While Sandy waits outside in a car, Jeffrey explores Dorothy's flat (she lives in the aptly-named Deep River apartment building); peeking out from a closet where he has taken refuge, he sees her enter and undress. Realizing that Jeffrey is watching, Dorothy drives him out of the closet and forces him to strip at knife point; they are interrupted by the arrival of Frank (Dennis Hopper), the biggest pervert in town. Jeffrey is getting in deep.
Up to about this point Blue Velvet had me. Everything is off-key, just slightly, but the flat dialogue, the over-saturated colors, and the faux-naif presentation of small-town life work together beautifully: in his odd staggering swings between horror and the everyday, Lynch is getting somewhere strange very fast.
The first serious problem is Dennis Hopper's performance as Frank. Hopper has thrived of late: playing against an inflatable doll in the disastrous River's Edge and against a champion basketball team in Hoosiers, he has managed to chew up more scenery than the average stagehog gets to consume in a lifetime. Lynch has Hopper do his standard weird-guy number; it doesn't suffice. The ravaged, sexy Rossellini is so convincing as Dorothy, the exploited masochist, that Hopper's brutal clowning palls; he's not committed enough—I want to say not good enough—to be the personification of evil, the snake in the garden. He's an actor enjoying his own hamminess rather than a sadist enjoying the pain he inflicts on Dorothy and others.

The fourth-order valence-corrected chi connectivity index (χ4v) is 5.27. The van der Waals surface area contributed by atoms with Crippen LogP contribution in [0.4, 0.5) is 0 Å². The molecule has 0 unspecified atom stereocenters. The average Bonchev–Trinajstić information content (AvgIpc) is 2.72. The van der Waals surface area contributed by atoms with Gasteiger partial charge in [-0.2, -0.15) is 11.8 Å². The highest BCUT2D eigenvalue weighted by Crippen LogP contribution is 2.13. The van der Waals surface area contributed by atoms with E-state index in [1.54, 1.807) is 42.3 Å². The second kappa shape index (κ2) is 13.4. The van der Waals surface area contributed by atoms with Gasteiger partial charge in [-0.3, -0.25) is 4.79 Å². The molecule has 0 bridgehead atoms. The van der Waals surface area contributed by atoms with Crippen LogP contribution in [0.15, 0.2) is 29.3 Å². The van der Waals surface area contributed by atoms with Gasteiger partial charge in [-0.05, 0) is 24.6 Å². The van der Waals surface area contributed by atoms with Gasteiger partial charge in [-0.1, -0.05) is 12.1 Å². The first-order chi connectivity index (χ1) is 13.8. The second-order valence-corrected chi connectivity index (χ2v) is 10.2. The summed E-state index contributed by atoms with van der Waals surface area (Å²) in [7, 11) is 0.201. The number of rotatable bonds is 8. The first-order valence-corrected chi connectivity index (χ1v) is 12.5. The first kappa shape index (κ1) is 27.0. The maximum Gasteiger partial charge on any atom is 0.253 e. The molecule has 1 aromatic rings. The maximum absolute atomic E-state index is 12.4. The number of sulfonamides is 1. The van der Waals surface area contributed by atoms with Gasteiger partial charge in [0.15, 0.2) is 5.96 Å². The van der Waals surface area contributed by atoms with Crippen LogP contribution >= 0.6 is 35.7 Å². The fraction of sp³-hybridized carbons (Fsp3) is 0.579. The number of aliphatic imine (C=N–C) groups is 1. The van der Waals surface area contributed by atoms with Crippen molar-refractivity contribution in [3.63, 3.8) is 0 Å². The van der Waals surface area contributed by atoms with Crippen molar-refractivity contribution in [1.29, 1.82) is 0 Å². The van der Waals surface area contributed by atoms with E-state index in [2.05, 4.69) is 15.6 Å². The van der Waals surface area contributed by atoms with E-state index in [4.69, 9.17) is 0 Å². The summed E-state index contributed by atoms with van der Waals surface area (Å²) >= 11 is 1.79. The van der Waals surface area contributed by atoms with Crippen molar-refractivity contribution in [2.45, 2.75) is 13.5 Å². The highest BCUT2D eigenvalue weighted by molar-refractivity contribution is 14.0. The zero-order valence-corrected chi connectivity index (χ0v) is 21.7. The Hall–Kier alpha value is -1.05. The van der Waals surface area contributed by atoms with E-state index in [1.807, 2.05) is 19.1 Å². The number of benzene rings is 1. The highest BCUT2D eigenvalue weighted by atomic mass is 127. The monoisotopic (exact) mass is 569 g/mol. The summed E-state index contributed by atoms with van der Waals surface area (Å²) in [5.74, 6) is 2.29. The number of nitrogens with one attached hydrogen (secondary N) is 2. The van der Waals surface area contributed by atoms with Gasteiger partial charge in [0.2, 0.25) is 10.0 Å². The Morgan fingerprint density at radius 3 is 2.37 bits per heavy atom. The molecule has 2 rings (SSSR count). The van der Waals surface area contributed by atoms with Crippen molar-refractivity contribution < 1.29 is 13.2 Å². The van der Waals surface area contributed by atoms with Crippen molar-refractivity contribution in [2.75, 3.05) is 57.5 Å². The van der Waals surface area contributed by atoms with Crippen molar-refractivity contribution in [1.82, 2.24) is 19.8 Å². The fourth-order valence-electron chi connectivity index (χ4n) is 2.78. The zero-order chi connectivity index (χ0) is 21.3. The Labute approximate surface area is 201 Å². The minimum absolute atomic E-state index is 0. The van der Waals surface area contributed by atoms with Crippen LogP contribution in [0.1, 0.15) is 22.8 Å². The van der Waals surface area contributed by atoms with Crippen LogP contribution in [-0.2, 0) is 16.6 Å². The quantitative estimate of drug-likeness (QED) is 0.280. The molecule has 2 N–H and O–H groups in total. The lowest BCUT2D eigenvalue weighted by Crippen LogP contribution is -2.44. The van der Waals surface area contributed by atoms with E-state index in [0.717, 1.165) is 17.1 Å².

"Why are there people like Frank?" Jeffrey asks Sandy; he speaks in a quavering voice, appropriate for one who has recently discovered the importance of theodicies, but the movie is seriously out of joint in having him formulate this query: he might as well be asking, "Why are there people like Bozo?" for all the resonance his question possesses.
I should note that Frank never does live up to his evil potential, at least within the central action of Blue Velvet; during a crucial scene midway through the film he is allowed a motive and a chance to inflict some sort of major erotic humiliation on Jeffrey. Lynch's imagination suddenly goes blank: all he can come up with is a pathetic little kiss ritual, as if he too realized that Frank, as interpreted by Hopper, is all bark and no bite. (I am reminded of Ron Moody's lovable Fagin from the film musical Oliver; however, Moody was at least a genuinely seductive devil.)